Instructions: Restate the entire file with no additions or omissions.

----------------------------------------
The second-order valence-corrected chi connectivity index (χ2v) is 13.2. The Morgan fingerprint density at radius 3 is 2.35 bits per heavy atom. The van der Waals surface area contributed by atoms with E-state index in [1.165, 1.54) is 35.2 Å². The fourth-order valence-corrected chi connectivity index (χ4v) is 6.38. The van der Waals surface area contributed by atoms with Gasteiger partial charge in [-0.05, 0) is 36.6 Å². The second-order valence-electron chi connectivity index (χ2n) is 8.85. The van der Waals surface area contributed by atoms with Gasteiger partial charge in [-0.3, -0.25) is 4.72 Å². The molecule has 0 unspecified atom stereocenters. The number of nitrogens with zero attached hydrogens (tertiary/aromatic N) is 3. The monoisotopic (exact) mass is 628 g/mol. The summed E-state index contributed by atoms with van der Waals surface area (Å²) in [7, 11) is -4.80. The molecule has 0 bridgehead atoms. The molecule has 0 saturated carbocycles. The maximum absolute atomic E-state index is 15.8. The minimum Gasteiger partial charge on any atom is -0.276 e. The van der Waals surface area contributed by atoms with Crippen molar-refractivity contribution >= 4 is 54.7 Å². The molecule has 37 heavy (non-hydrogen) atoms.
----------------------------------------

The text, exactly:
The second-order valence-corrected chi connectivity index (χ2v) is 13.2. The Morgan fingerprint density at radius 3 is 2.35 bits per heavy atom. The van der Waals surface area contributed by atoms with E-state index in [1.165, 1.54) is 35.2 Å². The fourth-order valence-corrected chi connectivity index (χ4v) is 6.38. The van der Waals surface area contributed by atoms with Gasteiger partial charge in [-0.05, 0) is 36.6 Å². The second-order valence-electron chi connectivity index (χ2n) is 8.85. The van der Waals surface area contributed by atoms with Gasteiger partial charge in [-0.3, -0.25) is 4.72 Å². The molecule has 0 unspecified atom stereocenters. The number of nitrogens with zero attached hydrogens (tertiary/aromatic N) is 3. The monoisotopic (exact) mass is 628 g/mol. The summed E-state index contributed by atoms with van der Waals surface area (Å²) in [7, 11) is -4.80. The molecule has 0 bridgehead atoms. The molecule has 0 saturated carbocycles. The maximum absolute atomic E-state index is 15.8. The minimum Gasteiger partial charge on any atom is -0.276 e. The van der Waals surface area contributed by atoms with Crippen molar-refractivity contribution >= 4 is 54.7 Å². The molecule has 37 heavy (non-hydrogen) atoms.